In New York the subway is quite another experience. I’ve always felt safe there. It is a New York adventure. I’m fascinated how New Yorkers squeeze at rush hour to get in. And no matter how crowded, they are deep in thought or listening to their I Pods or reading their e-books. The tourists are in awe of everything and nothing seems to bother them. They always smile, chat animatedly with each other and consult their maps.

Then there are the beggars that come through looking for money or food. It makes me sad. I don’t know what to do. It’s not easy to beg and sometimes it’s about real poverty.  I carry $1 bills and help when I can. Last time I didn’t have cash but I had a snack to offer.  It was gratefully accepted.  There are also the musicians and singers who either make my journey more fun or make me want to scream for them to stop.Going back to the Poconos, I feel free again. My space and nature and fresh air!

Christina´s radio show with a Latin flavor is every Sunday morning at 8:00 AM on Pocono 96.7. Tu Voz con Christina. Email:

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Passport to Poconos – Motoristas Hispanos en los Poconos

Querido amigo,

Una de las mejores cosas acerca de la cultura latina es la cercanía de la gente. Siempre encontramos la forma de compartir algo y estar juntos. Aquí se encuentra uno de los grupos que trajeron y pensaron sobre su amor por las motocicletas.

Un sábado a la mañana mientras esperaba mi turno para ingresar a Perkins, vi gente con ropa de motociclistas: jeans, botas y chalecos negros con un montón de insignias bordadas e incluso la palabra LAMA, lo cual significa Asociación de Motocicletas Latinoamericana. En el momento que escuché ̈Latino ̈ en los Poconos, pensé que era la oportunidad para conocer a alguien relacionado con mi cultura y de habla hispana. Les comenté de mi programa de radio semanal a los motociclistas y se entusiasmaron para visitarme. Me enteré que su grupo organiza muchos eventos comunitarios pero que ninguno recibió una invitación a un show de radio.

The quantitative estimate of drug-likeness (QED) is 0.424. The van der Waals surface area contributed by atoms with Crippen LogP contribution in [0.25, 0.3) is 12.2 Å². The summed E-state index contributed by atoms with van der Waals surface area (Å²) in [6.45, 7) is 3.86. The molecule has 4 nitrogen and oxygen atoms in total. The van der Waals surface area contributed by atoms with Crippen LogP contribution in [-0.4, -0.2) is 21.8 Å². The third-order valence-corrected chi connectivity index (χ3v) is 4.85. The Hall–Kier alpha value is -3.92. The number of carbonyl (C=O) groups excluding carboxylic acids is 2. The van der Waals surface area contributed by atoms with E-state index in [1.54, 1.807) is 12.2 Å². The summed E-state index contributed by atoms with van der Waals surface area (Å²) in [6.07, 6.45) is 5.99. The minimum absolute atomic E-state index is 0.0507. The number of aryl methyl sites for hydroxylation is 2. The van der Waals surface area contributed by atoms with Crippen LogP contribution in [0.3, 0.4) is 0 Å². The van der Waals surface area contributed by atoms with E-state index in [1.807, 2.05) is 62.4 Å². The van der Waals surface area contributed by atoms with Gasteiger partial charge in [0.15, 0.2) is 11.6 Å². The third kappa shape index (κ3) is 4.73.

“Soy un Nuyorikan” dijo Jay, conocido como “El Jefe”, el vicepresidente del grupo (refiriéndose a sus raíces portorriqueñas, nació y se crió en Nueva York). Así es como ellos se identifican. “Somos una asociación de motociclistas humanistas internacionales”, me dijo Roberto y le pregunté “Qué significa”. Siempre pensé que los motociclistas eran individuos difíciles que ha hacían rugir sus motores en las rutas y se negaban a dejarte pasar en la carretera.

Robert (Presidente) y Jay se refirieron a sus miembros como “hermanos” y “hermanas” y acentuaron sus valores de familia. Me contaron sobre los eventos que apoyan en la comunidad como así también sobre la beca para estudiantes. Les pregunté si uno tenía que ser latino para pertenecer al grupo y me respondieron que no era necesario. Roberto respondió: “Lo que necesitas es tener una moto de 650 cc y ser aceptado por el “Chapter” (es como ello les llaman a sus clubes) después del período de prueba. También hay mujeres a quienes les llamamos “Damas” y aceptamos todas las nacionalidades, raza, sexo, edad. Nuestra asociación recibe a todos los que comparten nuestros valores”.